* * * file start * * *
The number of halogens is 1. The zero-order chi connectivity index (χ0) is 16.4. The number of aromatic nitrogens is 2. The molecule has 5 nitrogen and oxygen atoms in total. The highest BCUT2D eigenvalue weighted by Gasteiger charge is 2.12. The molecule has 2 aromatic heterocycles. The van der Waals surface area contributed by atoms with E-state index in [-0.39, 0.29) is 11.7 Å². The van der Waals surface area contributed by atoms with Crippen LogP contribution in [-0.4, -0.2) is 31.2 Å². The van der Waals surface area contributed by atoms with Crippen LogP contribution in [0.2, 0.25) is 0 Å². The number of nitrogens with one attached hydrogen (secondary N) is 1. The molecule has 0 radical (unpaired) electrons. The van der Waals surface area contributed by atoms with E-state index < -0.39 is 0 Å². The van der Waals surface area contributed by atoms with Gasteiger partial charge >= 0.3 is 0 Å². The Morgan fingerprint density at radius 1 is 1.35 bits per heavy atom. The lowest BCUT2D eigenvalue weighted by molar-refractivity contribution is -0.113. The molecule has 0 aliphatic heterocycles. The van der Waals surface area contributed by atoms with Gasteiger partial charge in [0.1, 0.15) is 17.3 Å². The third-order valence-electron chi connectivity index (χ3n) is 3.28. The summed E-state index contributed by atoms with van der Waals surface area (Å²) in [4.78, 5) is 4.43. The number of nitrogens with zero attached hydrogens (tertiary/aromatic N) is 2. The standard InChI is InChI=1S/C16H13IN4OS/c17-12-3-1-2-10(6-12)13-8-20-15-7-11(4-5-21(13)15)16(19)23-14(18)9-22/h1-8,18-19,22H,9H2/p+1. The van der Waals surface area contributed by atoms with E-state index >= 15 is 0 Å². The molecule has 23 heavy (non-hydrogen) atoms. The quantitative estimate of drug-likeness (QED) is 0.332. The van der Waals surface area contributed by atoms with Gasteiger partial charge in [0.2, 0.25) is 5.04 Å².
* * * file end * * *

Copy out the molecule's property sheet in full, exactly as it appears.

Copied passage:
The number of halogens is 1. The zero-order chi connectivity index (χ0) is 16.4. The number of aromatic nitrogens is 2. The molecule has 5 nitrogen and oxygen atoms in total. The highest BCUT2D eigenvalue weighted by Gasteiger charge is 2.12. The molecule has 2 aromatic heterocycles. The van der Waals surface area contributed by atoms with E-state index in [-0.39, 0.29) is 11.7 Å². The van der Waals surface area contributed by atoms with Crippen LogP contribution in [-0.4, -0.2) is 31.2 Å². The van der Waals surface area contributed by atoms with Crippen LogP contribution in [0.2, 0.25) is 0 Å². The number of nitrogens with one attached hydrogen (secondary N) is 1. The molecule has 0 radical (unpaired) electrons. The van der Waals surface area contributed by atoms with E-state index < -0.39 is 0 Å². The van der Waals surface area contributed by atoms with Gasteiger partial charge >= 0.3 is 0 Å². The Morgan fingerprint density at radius 1 is 1.35 bits per heavy atom. The lowest BCUT2D eigenvalue weighted by molar-refractivity contribution is -0.113. The molecule has 0 aliphatic heterocycles. The van der Waals surface area contributed by atoms with Gasteiger partial charge in [0.1, 0.15) is 17.3 Å². The third-order valence-electron chi connectivity index (χ3n) is 3.28. The summed E-state index contributed by atoms with van der Waals surface area (Å²) in [4.78, 5) is 4.43. The number of nitrogens with zero attached hydrogens (tertiary/aromatic N) is 2. The standard InChI is InChI=1S/C16H13IN4OS/c17-12-3-1-2-10(6-12)13-8-20-15-7-11(4-5-21(13)15)16(19)23-14(18)9-22/h1-8,18-19,22H,9H2/p+1. The van der Waals surface area contributed by atoms with E-state index >= 15 is 0 Å². The molecule has 23 heavy (non-hydrogen) atoms. The quantitative estimate of drug-likeness (QED) is 0.332. The van der Waals surface area contributed by atoms with Gasteiger partial charge in [0.2, 0.25) is 5.04 Å².